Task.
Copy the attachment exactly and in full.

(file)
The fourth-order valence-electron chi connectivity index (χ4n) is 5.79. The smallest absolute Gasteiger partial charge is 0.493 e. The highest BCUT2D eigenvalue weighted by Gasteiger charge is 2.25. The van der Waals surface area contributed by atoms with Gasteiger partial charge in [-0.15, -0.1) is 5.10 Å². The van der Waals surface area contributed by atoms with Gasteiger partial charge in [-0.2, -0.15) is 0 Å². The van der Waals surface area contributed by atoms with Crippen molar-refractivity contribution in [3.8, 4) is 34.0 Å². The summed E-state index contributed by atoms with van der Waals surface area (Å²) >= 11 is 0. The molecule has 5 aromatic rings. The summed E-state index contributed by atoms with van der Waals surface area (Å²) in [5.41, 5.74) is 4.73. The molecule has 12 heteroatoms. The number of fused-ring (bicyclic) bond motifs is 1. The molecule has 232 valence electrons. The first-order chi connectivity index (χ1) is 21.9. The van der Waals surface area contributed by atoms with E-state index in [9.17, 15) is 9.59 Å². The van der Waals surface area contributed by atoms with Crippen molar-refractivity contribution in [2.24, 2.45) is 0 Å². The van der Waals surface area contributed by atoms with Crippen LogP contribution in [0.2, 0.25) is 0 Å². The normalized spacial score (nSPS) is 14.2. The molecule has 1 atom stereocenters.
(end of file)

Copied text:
The fourth-order valence-electron chi connectivity index (χ4n) is 5.79. The smallest absolute Gasteiger partial charge is 0.493 e. The highest BCUT2D eigenvalue weighted by Gasteiger charge is 2.25. The van der Waals surface area contributed by atoms with Gasteiger partial charge in [-0.15, -0.1) is 5.10 Å². The van der Waals surface area contributed by atoms with Gasteiger partial charge in [-0.2, -0.15) is 0 Å². The van der Waals surface area contributed by atoms with Crippen molar-refractivity contribution in [3.8, 4) is 34.0 Å². The summed E-state index contributed by atoms with van der Waals surface area (Å²) >= 11 is 0. The molecule has 5 aromatic rings. The summed E-state index contributed by atoms with van der Waals surface area (Å²) in [5.41, 5.74) is 4.73. The molecule has 12 heteroatoms. The number of fused-ring (bicyclic) bond motifs is 1. The molecule has 232 valence electrons. The first-order chi connectivity index (χ1) is 21.9. The van der Waals surface area contributed by atoms with E-state index in [9.17, 15) is 9.59 Å². The van der Waals surface area contributed by atoms with Crippen molar-refractivity contribution in [2.24, 2.45) is 0 Å². The van der Waals surface area contributed by atoms with Crippen LogP contribution in [0.2, 0.25) is 0 Å². The normalized spacial score (nSPS) is 14.2. The molecule has 1 atom stereocenters.